It is derived from the French word du tertre, meaning ‘of the hillock’.
It is derived from the Spanish word ejército, meaning ‘army’.
A common surname among the Filipino, Ethiopian and Malay population, it is derived from Elias, meaning ‘My God is Yahweh’.
A word of Tagalog origin and a variant of Fabro, this last name means ‘lucky’.
A popular and common Filipino surname, Fernandez, is Spanish for ‘son of Fernando’.
Derived from the Sanskrit word garuda, this surname refers to a mythical bird in Hindu, Jain and Buddhist mythology.
This surname is derived from the Tagalog word ginto, meaning ‘gold’.
Hermedilla was the name that was given to those hailing from the Batangas province of Southern Tagalog at the time of the Spanish rule.
Halili is derived from Tagalog, and it refers to ‘successor’.
Often associated with the patron saint of farmers, San Isidro Labrador, this name means ‘work’ or ‘labour’.
This habitational name refers to the people originating from Lardizabal Palace.
Derived from the Sanskrit word Laksamana, it means ‘admiral’ or ‘officer’.
This surname is derived from the Tagalog word luwalhati, which means ‘glory’.
It is Cebuano or Hiligaynon for ‘comfort’ or ‘pleasant’.
Magasaysay is Cebuano for ‘to relate’ or ‘to narrate’.
It is the name of a demigoddess and a mythical mermaid in the Philippines.
This traditional Filipino surname is often used by those residing in Mnaug, Visayas or Mindanao, Philippines.
Originating from Maranao, this Filipino surname means ‘of the Sultan’, in terms of the Sultan in the Maranao region.
Derived from the Spanish word oracion, this last name means ‘prayer’ or ‘sentence’.
It refers to ‘humblest’ and is derived from the word pabel, meaning ‘humble’.
A name borne by the famous world boxing champion, Manny Pacquiao, it means ‘wholesale’ in Cebuano.
Radiomoda was traditionally used as a title by Sultans. It means ‘young king’.
It is derived from the Spanish word reyes, which refers to ‘kings’ or ‘royals’.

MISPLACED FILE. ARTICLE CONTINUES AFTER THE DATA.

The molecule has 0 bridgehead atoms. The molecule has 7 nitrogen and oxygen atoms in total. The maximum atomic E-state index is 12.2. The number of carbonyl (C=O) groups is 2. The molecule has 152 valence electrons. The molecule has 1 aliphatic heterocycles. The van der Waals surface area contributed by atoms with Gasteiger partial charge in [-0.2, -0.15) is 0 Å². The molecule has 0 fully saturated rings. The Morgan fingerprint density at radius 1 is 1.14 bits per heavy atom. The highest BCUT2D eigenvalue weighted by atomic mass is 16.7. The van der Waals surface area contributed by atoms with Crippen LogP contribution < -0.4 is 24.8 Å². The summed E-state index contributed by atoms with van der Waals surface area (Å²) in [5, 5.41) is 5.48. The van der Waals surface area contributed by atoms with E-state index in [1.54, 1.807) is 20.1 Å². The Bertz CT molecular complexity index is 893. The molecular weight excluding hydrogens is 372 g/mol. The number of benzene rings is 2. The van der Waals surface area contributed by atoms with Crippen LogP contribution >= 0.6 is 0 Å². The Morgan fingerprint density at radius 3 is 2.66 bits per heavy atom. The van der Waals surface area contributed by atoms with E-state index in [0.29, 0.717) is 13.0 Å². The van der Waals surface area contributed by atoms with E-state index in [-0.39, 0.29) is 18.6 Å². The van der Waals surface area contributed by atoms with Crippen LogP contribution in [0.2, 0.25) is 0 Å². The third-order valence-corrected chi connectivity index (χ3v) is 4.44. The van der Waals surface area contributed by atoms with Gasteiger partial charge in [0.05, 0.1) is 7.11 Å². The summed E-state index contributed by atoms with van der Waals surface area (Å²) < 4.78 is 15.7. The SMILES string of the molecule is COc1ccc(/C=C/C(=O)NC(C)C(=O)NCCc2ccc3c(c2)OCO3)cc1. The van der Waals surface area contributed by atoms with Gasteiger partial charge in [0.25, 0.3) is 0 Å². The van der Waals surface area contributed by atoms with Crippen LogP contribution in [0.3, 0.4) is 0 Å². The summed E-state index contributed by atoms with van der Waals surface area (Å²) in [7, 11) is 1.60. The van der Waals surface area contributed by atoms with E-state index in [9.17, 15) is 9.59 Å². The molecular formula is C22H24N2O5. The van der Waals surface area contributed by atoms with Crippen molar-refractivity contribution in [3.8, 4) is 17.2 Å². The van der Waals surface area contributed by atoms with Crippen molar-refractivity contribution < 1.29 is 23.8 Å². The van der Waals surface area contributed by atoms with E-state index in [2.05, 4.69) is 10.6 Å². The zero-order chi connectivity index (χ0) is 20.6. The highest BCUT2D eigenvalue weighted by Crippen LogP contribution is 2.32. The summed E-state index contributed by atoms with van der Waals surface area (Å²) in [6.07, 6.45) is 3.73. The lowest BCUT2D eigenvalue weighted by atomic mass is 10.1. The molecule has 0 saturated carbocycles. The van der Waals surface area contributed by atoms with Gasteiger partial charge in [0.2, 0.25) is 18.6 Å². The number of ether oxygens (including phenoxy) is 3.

A name referring to the Rajah of Maynila, this surname is a Sanskrit derivative of sarira, which means ‘body’.
It is derived from the Spanish word that means ‘saints’.
Used widely in Filipino, Spanish, and Portuguese regions, this popular Christian name means ‘saviour’.
Commonly used in the Philippines and Latin America, Suarez means ‘son of Suero’.
A habitational name that refers to persons from the sea in the Philippines.
Sumulong comes from Tagalog origins, and it refers to ‘to advance’ or ‘to progress’.
Derived from the Tagalog word tanglaw, this surname means ‘illumination’ or ‘light’.
This surname is derived from a Tagalog word which means ‘three kings’. It refers to the biblical Magi.
It comes from the Tagalog word for ‘to strengthen’ or ‘to secure’.
It is derived from the name of a town in Italy.
This surname means ‘trinity’ and refers to the Holy Trinity in Spanish.
A mix of Spanish and Japanese words val, i.e. ‘valley’, mor, i.e. ‘forest’ and ta, i.e. ‘field’, this surname means ‘valley of the forest field’.
The name Valle means ‘valley’ and it is a habitational surname used by people living in a valley.
A derivative of the medieval name Belasco, this habitational name is used by persons of Velasco in Logrono, Soira, and Seville.
Filipino surnames originate from numerous traditional languages and regions and are a depiction of the rich culture and geography of the country. Used over centuries, across different parts of the world, these fascinating surnames have native roots and meanings.